My neighbors paint a better picture of what the South Bronx was and their feelings about what it is becoming are far more qualified than my own, but I’ll share what I’ve watched.

Good news: the Bronx isn’t burning anymore. Today, factories like Jordan Mott’s either sit empty or have been refashioned into artists lofts. Every once and a while a gallery will spring up. Some make it; others don’t. The neighborhood made headlines with the ” Go Greeners!” when word spread about Sustainable South Bronx. Green Roofs are growing with funding from groups like SSBx and Habitat for Humanity. A few cafes and restaurants serve New American fare, and they do a great job, but the taquerias still trump them.

But most things are still grimy. Once considered the Champs-Élysées of New York, the The Grand Concourse wouldn’t conjure up any such comparison for today’s Parisian. While the broad avenue is still adorned with the best art-deco buildings, the storefronts are patterned: bodega, barber shop, fried chicken & pizza store, laundromat, Caribbean restaurant, iglesia, florist, pharmacy, and then the whole thing sort of repeats itself. Rightly, it is populated by purveyors the pedestrian has demanded; this is what ought to be expected. The hustle and bustle is good and invigorating, but it does have the tired look of the main drag in the city’s poorest borough.

Given all this, it would be tempting to drop the GENTRIFICATION label on my cohort and me, but it’s not that simple. We stay in Mott Haven because we love Mott Haven, not because of what we presume it will become. Sure, the prospect of familiar downtown amenities opening closer to home is attractive, but imagining a Western Beef as a Whole Foods is horrible. There aren’t mommies wearing Moby’s or Toms wearing Tom’s up here, and there won’t be for a very long time. Fingers crossed.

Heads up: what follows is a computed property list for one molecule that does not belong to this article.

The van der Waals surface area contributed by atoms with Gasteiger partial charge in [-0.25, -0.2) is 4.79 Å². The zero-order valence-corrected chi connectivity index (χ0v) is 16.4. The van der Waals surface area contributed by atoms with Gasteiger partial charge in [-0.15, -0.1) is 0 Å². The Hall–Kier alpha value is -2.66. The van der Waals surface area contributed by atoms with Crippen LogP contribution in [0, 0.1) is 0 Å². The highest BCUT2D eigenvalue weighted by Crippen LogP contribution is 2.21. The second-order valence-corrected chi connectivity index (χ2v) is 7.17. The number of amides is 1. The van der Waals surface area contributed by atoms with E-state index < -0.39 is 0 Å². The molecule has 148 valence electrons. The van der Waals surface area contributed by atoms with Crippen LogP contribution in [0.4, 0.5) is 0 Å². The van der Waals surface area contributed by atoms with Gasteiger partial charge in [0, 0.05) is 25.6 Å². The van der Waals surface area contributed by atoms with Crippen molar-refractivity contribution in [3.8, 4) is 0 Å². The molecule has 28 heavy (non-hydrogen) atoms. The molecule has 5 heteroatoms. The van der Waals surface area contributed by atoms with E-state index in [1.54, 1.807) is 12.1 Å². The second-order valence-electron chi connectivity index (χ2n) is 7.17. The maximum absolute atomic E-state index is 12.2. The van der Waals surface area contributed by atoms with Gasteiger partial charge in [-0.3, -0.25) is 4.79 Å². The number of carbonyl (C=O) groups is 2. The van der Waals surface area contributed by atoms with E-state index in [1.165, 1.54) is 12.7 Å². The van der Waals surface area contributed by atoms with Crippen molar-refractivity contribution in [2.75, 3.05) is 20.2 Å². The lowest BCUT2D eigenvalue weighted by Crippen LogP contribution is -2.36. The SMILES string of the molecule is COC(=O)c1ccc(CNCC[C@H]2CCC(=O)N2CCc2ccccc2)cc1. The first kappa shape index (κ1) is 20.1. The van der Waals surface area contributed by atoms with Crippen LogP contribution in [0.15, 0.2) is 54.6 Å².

All joking aside, we understand the real economic effects of higher wage earners moving into low-income areas, and we are glad we haven’t seen a rise in costs. We’re especially glad for our neighbors who’d be burdened by those increases. I wish I didn’t have to hop on a train to work everyday, but unfortunately, I commute. It is a barrier; it separates me from the pulse of this place for twelve hours a day. Of that, my neighbors and I are keenly aware.

MEAGHAN RITCHEY In 2005, Meaghan moved to NYC to earn her BA in Politics, Philosophy, and Economics from The King's College. Born in the West Texas town of El Paso, and currently residing in the South Bronx neighborhood of Mott Haven, she loves identifying regional distinctives and local flavor in her writing. She shares a brownstone with seven friends and spends much of her free time on a bicycle. Meaghan is the Managing Editor of The Curator.